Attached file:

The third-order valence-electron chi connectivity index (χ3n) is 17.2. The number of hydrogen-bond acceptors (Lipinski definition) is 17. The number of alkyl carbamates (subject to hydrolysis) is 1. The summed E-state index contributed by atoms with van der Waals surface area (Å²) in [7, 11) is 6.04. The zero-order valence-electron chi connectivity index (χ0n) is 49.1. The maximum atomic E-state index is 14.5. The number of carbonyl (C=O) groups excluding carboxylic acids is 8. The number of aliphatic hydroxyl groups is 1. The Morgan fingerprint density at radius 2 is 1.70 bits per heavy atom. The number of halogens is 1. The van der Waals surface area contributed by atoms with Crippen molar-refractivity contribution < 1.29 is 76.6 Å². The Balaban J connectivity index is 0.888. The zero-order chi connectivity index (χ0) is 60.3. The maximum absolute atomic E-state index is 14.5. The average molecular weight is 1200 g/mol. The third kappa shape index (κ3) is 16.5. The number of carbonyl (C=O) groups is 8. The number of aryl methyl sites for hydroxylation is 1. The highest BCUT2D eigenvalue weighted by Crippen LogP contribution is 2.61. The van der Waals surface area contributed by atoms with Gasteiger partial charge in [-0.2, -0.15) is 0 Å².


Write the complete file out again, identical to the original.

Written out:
The third-order valence-electron chi connectivity index (χ3n) is 17.2. The number of hydrogen-bond acceptors (Lipinski definition) is 17. The number of alkyl carbamates (subject to hydrolysis) is 1. The summed E-state index contributed by atoms with van der Waals surface area (Å²) in [7, 11) is 6.04. The zero-order valence-electron chi connectivity index (χ0n) is 49.1. The maximum atomic E-state index is 14.5. The number of carbonyl (C=O) groups excluding carboxylic acids is 8. The number of aliphatic hydroxyl groups is 1. The Morgan fingerprint density at radius 2 is 1.70 bits per heavy atom. The number of halogens is 1. The van der Waals surface area contributed by atoms with Crippen molar-refractivity contribution < 1.29 is 76.6 Å². The Balaban J connectivity index is 0.888. The zero-order chi connectivity index (χ0) is 60.3. The maximum absolute atomic E-state index is 14.5. The average molecular weight is 1200 g/mol. The third kappa shape index (κ3) is 16.5. The number of carbonyl (C=O) groups is 8. The number of aryl methyl sites for hydroxylation is 1. The highest BCUT2D eigenvalue weighted by Crippen LogP contribution is 2.61. The van der Waals surface area contributed by atoms with Gasteiger partial charge in [-0.2, -0.15) is 0 Å².